It was also great for helping me manoevre the little one through gates when he was smaller... it just helped keep him out of my space.

    If you give the bottle a quick shake the instant your boy starts to put his head down for the grass but carry on walking and don't hesitate, he will rapidly associate his movement with a nasty noise. Keep patting him and act completely normally so that he's reassured that you are still "you", so to speak.... worth a try :biggrin:

    It also worked on stubbornness in the school too!!!
  15. Pencilbeckett

    Pencilbeckett New Member

    Mar 12, 2009
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    Hi There

    My Horse Ozzy was a nightmare on the ground when i got him. I couldnt get in the stable without him barging at me, he would drag me along on the end of the rope. We would be walking he would cut across the front of me tread on my feet and just stop by grass and dive his head down.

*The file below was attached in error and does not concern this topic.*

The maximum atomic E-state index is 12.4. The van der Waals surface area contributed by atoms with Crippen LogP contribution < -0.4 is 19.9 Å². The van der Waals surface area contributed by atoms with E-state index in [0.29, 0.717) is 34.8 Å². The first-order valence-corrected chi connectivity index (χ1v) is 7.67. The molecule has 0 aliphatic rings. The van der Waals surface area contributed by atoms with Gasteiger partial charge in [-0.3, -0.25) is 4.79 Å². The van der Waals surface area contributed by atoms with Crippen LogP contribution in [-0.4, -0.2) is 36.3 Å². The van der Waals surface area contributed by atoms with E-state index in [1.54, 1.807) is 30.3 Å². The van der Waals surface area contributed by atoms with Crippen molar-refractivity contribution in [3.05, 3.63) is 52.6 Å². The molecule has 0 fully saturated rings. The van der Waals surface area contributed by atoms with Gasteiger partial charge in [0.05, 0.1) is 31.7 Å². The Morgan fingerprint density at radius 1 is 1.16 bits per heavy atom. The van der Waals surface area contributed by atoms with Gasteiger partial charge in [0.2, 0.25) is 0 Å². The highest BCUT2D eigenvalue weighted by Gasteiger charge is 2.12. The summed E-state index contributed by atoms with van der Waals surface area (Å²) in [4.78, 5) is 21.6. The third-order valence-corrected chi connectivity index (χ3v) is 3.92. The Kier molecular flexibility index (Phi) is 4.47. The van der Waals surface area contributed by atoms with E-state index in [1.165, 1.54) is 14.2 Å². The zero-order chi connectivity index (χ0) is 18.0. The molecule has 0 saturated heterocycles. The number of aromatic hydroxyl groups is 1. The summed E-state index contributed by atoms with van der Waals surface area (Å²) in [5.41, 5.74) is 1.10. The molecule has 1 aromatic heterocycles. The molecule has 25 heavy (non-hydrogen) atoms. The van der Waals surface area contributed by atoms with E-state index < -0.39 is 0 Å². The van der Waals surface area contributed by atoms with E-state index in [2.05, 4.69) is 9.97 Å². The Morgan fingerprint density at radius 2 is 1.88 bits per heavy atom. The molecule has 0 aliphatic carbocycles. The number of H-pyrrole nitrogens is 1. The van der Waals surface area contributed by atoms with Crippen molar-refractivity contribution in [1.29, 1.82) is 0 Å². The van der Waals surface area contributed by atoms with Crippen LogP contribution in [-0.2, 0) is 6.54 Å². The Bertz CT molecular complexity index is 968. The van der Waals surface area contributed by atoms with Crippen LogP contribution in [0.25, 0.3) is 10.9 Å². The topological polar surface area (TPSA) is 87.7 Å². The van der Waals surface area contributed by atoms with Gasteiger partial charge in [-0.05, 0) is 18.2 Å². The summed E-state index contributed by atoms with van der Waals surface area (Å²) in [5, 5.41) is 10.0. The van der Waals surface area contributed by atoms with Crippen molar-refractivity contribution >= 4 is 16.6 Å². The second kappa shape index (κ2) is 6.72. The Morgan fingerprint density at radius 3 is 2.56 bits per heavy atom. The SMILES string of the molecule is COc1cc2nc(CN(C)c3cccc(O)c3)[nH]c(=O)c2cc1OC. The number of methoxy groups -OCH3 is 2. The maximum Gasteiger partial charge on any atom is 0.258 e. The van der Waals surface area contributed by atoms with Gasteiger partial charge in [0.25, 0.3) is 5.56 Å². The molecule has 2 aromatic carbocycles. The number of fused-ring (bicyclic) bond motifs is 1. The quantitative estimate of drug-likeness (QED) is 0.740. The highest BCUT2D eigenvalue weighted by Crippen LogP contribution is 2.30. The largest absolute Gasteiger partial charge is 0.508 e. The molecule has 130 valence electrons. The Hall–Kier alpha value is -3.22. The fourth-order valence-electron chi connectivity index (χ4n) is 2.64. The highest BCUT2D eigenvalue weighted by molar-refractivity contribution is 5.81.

I tried the dually and it didnt do the job to start with so i got a leadrope with a chain and threaded it under his chin on a normal headcollar. Harsh i know but i had to lead him across a road and my safety was paramount. He respected this straight away, he barged off and the chain tightened he behaved and it it was loose. After a while we moved yards where the field was on the yard, I started to use the dually again and he was so much better. During all this i got kelly marks perfect manners and spent time in the school doing groundwork always using the dually (i only used the chain for leading when i HAD to be in charge and stay safe). Ozzy is not perfect if we are on the yard and someone puts a bowl of food out he will still try to pull me in the dually but i can control him.